First vacuum tube project. JFET preamp microphone

Thread Starter

MrMezy

Joined Mar 16, 2024
1
Hi 2 years ago I acquired a High Quality Microphone module and a 2N4416 JFET for a microphone circuit Designed by Diy Perks on youtube. Since It has been so long since I have shelved the project (Almost 2 years). I have regained interest in the project after finding a store near me with an old stock of vacuum tubes Starting a newfound interest in building a quality amp. The Idea to build a tube amp microphone to plug into my home computer sounds really appealing to me. I am unsure about a lot of things though like where to find the output transformer, would the transformer be expensive, Would I need more then one tube for amplification or could I rely on my 2N4416 JFET, Do I need to "Overdrive" my final tube to receive the supposed audio quality benefits of using a vacuum tube, and will I actually be able to capture any of the harmonic distortions associated with tubes.

My local antique store has a vacuum tube radio In for parts condition I think I could bargain for $10. Is there a chance its contained transformer would be capable of impedance matching to my microphone output or would it only be useful to drive a speaker similar to the one inside the radio?
 

MrChips

Joined Oct 2, 2009
30,946
Welcome to AAC!

It depends on what you want to do with the microphone. Most microphones will plug in directly to the PC mic input or to an audio mixer. Active microphones usually have a FET preamp that provides sufficient signal output to drive just about any amplifier.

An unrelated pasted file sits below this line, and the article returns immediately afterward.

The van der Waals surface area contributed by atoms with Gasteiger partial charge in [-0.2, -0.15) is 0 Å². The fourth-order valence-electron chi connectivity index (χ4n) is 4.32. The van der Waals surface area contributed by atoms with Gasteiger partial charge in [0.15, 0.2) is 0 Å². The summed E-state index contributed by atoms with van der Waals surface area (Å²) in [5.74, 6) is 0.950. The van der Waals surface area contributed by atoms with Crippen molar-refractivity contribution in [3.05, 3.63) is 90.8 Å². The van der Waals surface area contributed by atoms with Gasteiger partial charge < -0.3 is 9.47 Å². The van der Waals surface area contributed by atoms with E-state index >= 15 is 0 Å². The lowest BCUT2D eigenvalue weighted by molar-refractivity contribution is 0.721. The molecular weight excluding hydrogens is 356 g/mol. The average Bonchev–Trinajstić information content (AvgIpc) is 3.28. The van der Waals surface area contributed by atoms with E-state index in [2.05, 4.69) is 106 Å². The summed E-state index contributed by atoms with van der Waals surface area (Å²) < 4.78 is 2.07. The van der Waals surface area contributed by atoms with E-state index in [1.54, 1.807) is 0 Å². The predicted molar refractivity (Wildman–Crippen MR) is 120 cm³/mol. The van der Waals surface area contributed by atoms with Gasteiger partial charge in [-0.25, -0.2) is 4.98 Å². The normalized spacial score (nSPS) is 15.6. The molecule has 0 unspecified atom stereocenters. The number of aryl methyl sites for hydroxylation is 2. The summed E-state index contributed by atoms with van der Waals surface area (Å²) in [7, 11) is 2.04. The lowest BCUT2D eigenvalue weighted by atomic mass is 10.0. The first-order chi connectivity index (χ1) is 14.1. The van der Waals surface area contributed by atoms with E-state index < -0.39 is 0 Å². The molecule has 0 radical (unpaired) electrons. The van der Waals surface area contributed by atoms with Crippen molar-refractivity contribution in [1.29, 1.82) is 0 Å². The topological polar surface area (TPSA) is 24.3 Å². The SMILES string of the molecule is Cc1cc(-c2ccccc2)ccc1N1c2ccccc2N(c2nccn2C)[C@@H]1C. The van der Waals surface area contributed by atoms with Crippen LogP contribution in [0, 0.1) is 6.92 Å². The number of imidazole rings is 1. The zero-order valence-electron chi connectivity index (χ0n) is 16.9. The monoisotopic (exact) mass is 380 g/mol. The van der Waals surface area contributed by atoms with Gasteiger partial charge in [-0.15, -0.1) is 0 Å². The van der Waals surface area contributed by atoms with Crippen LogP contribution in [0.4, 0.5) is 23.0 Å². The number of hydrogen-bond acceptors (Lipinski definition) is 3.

LowQCab

Joined Nov 6, 2012
4,209
The supposed magic "Tone" from Tubes is a running joke that just won't die.

If You want a truly excellent sound from your Microphone,
get a used LapTop-Computer and install Breakaway-Audio-Enhancer, from Claeson Edwards.

It's a 7-Band Compressor/EQ originally designed specifically for use by FM-Broadcast-Radio-Stations.
If I remember correctly, it costs around ~$35.00 for a Lifetime-Home-Licence.
( It's been a while, the price may be higher now )

It's the best Audio processor that I've ever experienced since around ~1975, Hardware or Software.
.
.
.
 

MisterBill2

Joined Jan 23, 2018
18,986
The supposed magic "Tone" from Tubes is a running joke that just won't die.

If You want a truly excellent sound from your Microphone,
get a used LapTop-Computer and install Breakaway-Audio-Enhancer, from Claeson Edwards.

It's a 7-Band Compressor/EQ originally designed specifically for use by FM-Broadcast-Radio-Stations.
If I remember correctly, it costs around ~$35.00 for a Lifetime-Home-Licence.
( It's been a while, the price may be higher now )

It's the best Audio processor that I've ever experienced since around ~1975, Hardware or Software.
.
.
.
As for the "tube sound", it is indeed very difficult to produce that particular distortion as was produces by a 1962 technology tube amp that has been abused for ten years and suffered running the poor 6L6GC tubes a bit beyond their ratings all of those years. And when that level of electronic sophistication is coupled with a quad of speakers that eight years earlier were damaged by feedback bursts, the "sound " can no longer be recalled, but only imagined.